Makes you wonder where Virtanen would be if it was up to Willie.
I’m sure some of you are already tired of hearing about Chris Higgins and are ready to move on, but for what he’s done for the Canucks, he deserves the run he gets. He was a key member of the team that went to the 2011 Finals – not irreplaceable, but he did his job and he did it well.
Willie talked about how the conversation with Higgins went down:
“It’s just a matter of us trying to get a bit younger and get youth in our lineup, so whenever you have to bring that kind of conversation to a player, it’s tough.”
“I had talked to him a bit before that and told him we had to get going as a group, so I think he knew a little bit where he was at, but that doesn’t make it any easier.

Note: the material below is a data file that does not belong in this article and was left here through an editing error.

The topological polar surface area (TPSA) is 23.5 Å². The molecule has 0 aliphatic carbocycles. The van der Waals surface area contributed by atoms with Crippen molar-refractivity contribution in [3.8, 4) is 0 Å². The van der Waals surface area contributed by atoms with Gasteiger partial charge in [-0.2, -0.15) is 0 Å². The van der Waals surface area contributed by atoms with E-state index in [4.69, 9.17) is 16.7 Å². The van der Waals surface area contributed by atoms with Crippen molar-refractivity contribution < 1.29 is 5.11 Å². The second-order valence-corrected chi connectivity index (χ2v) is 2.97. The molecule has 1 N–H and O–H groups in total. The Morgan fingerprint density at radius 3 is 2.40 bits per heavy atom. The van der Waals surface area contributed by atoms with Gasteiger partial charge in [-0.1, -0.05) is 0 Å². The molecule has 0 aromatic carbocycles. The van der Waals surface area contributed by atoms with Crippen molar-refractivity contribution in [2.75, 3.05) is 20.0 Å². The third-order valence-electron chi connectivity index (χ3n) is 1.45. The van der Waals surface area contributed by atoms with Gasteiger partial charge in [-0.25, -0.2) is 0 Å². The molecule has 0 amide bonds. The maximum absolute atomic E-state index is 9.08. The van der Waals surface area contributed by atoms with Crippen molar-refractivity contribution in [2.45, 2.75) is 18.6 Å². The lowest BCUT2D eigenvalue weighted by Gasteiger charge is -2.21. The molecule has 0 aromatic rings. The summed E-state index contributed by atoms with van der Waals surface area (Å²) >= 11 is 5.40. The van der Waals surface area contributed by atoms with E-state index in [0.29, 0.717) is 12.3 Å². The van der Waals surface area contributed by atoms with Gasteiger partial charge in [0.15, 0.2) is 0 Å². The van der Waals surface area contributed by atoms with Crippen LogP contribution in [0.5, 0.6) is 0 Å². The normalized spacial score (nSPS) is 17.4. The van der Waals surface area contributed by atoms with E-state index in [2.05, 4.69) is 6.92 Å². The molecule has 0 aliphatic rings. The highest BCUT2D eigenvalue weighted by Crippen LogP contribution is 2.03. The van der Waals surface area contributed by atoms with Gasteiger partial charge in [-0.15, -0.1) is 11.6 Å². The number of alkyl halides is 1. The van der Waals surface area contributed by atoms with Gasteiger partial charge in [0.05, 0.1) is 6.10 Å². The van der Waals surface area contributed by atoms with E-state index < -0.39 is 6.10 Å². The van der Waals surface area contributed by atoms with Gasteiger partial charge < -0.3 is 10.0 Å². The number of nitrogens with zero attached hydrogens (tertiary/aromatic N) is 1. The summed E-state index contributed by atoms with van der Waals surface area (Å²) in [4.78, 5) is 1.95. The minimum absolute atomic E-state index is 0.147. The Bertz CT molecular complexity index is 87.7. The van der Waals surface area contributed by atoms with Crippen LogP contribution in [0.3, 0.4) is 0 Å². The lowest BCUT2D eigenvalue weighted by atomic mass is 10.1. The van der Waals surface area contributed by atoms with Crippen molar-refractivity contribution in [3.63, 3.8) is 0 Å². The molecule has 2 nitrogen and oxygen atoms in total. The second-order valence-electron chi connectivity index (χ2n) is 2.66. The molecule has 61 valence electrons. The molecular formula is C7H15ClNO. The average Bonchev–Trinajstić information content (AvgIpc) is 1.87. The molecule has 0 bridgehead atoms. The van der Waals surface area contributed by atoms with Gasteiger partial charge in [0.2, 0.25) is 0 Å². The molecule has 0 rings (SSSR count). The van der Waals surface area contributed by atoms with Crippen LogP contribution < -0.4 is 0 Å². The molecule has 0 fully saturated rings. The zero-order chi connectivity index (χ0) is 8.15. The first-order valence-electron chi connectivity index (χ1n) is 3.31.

“It never happens until it happens. When the news did come to him, he was outstanding. He was a pro. He made the best of a bad situation.”
Rough. Higgins has had a bad year, but is he really done as a hockey player? Keep in mind he had an injury to start off the year. Keep in mind he was always a streaky player, and the injury made this bad streak worse.
I’m not saying this was a bad move for the Canucks. It wasn’t. They need to make room for younger players. But if a team’s looking for a depth winger for a playoff run, Higgins could be a useful player. That contract, though.
Tired of reading? Catch the debut of Netflix’s new series “Making a Highlight Pack” below.
Note: Big thanks to Ryan “the Biechball” Biech, for his stellar giffing skills in this post